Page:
The International Accounting Standards Board (IASB) has passed a global accounting standard that would require the expensing of employee stock options on income statements. The US Financial Accounting Standards Board (FASB) has reversed US policy -- in effect since 1994 -- to require expensing in the name of harmonization of US and International accounting standards. The European Union (EU) is also changing its policy to require expensing to synchronize international accounting standards.
If FASB and the EU prevail and broad-based employee stock option plans are required to be treated as an expense, such plans will be threatened. The financial impact could be measured in billions of dollars. If adopted, Cisco will have to evaluate the affordability of its rank-and-file broad based options program and the likely result would be a far reduced broad based options program. This would remove a major retention and recruitment tool and result in a major change in company culture: loss of employee ownership.
The Financial Accounting Standards Board (FASB) issued an exposure draft, which requires employee stock options to be treated as an accounting expense beginning in 2005; the exposure draft was open for public comment until June 30, 2004. On June 24th at a FASB roundtable in Palo Alto, CA, Cisco's Chief Financial Officer, Dennis Powell testified that we do not agree with the proposal to expense employee stock options. Stock options are already accounted for, when exercised, as the earnings per share (EPS) is impacted. You can read Cisco's full letter to the FASB here. All of the FASB comment letters, the vast majority of which are very much against expensing.
Powell again spoke before the full FASB in September 2004. He presented an alternative valuation for stock options, if they are to be expensed. Also participating in the presentation were Richard Grannis, Qualcomm Treasurer, and Genentech CFO, Lou Lavigne.
In October, 2004 the FASB announced that its proposed rule regarding employee stock options would be delayed by six months and would take effect June 15, 2005. On December 16, 2004, the FASB issued its final statement on "share-based payments" or stock options.
With regard to the U.S. Congress, the House of Representatives passed a bill in July 2004 which would only expense the stock options of only the top five officers of a company (HR 3574). The House sent a strong message that broad-based employee stock options are about jobs, competitiveness and employee ownership - not accounting. The bill passed the full House by a 312-111 vote with very strong support from both political parties.
In the Senate, in October 2004, 53 bipartisan Senators sent letters to Securities and Exchange Commission (SEC) Chairman Donaldson urging a delay in expensing stock options until field testing can be conducted and an accurate valuation model can be achieved. The SEC has oversight over the FASB. The Senate companion bill to HR 3574 (S.1890), had a total of 31 bipartisan cosponsors. Congress did not include stock options legislation in a final omnibus appropriations measure that was passed in November 2004. Efforts to work with the Congress on stock options legislation will continue in 2005.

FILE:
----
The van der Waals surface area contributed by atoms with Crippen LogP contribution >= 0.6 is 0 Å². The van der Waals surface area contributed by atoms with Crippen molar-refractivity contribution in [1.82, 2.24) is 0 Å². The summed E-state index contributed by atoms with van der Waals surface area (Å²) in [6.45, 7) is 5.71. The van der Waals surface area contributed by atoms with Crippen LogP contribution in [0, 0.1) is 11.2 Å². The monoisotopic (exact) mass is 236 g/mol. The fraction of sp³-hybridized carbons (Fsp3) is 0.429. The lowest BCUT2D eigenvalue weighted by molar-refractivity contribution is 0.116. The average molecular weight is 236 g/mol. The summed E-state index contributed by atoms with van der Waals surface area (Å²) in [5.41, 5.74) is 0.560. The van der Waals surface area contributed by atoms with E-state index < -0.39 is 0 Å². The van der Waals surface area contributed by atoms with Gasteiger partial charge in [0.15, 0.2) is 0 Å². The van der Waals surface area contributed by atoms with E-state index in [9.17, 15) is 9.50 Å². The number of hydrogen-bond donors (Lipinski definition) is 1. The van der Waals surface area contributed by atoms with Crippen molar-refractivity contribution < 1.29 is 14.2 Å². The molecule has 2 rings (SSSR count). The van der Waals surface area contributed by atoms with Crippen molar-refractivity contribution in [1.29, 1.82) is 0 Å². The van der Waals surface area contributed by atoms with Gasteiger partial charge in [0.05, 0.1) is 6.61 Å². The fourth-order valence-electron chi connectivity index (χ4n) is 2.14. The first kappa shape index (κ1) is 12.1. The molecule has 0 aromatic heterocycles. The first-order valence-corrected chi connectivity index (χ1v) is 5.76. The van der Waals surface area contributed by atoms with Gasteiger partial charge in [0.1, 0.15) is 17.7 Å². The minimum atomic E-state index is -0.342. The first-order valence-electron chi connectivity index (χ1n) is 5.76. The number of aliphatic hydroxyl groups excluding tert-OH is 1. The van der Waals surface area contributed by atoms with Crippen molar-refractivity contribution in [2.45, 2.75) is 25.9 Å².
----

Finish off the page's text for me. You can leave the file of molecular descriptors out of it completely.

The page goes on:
In Europe, the International Accounting Standards Board (IASB) has already recommended that stock options be expensed. France, Italy, Spain and Belgium recently vetoed an IASB compromise on a derivatives issue -- demonstrating unequivocally that IASB standards are not self-executing; that the European Union Member States can and will weigh in to block standards that they do not like.
The IASB proposal on expensing is now being reviewed by the European Commission, which is divided on this issue, and the EU Member States' Accounting Regulatory Committees.
- Options should not be expensed: it is bad accounting.
- The potential dilution of each investor's share of company ownership is the real cost of employee stock options. Earnings Per Share (EPS) already considers the impact of employee stock options.
- Accurate, consistent and useful information about employee stock options already must be disclosed on a quarterly basis.
- Shareholders should have approval over stock options plans, as they do at Cisco.
- To protect broad-based plans, Cisco is supportive of legislative efforts which would require the expensing of options of only the "top five" officers of all companies.
- Cisco congratulates the House of Representatives for recognizing the importance of broad-based employee stock option plans, especially at a time when U.S. job growth and competitiveness are of utmost importance.
- Broad-based stock option plans give employees at all levels a chance to own a "piece of the rock" and increase productivity for the company.
- Options programs keep companies competitive in recruiting and retention - especially needed in time of global competition for engineering talent.
- As other countries are graduating many more engineers and math and science PhDs than the US - which lead to innovative new technologies and research - stock options must remain a key tool for recruitment and retention for companies.
- Employee stock options fuel innovation and the entrepreneurial spirit.
- More countries are also recognizing that the promise of company ownership motivates all workers. China, for example, has the utilization of stock options at the center of its five-year economic expansion plan.
- Expensing options could lead to elimination or curtailment of broad-based options plans.
- Currently there is no accurate, reliable and consistent way to value options - the current valuation method (Black-Scholes) is for options that can be freely traded, whereas employee stock options are often restricted - subject to vesting over years.
As of January 2005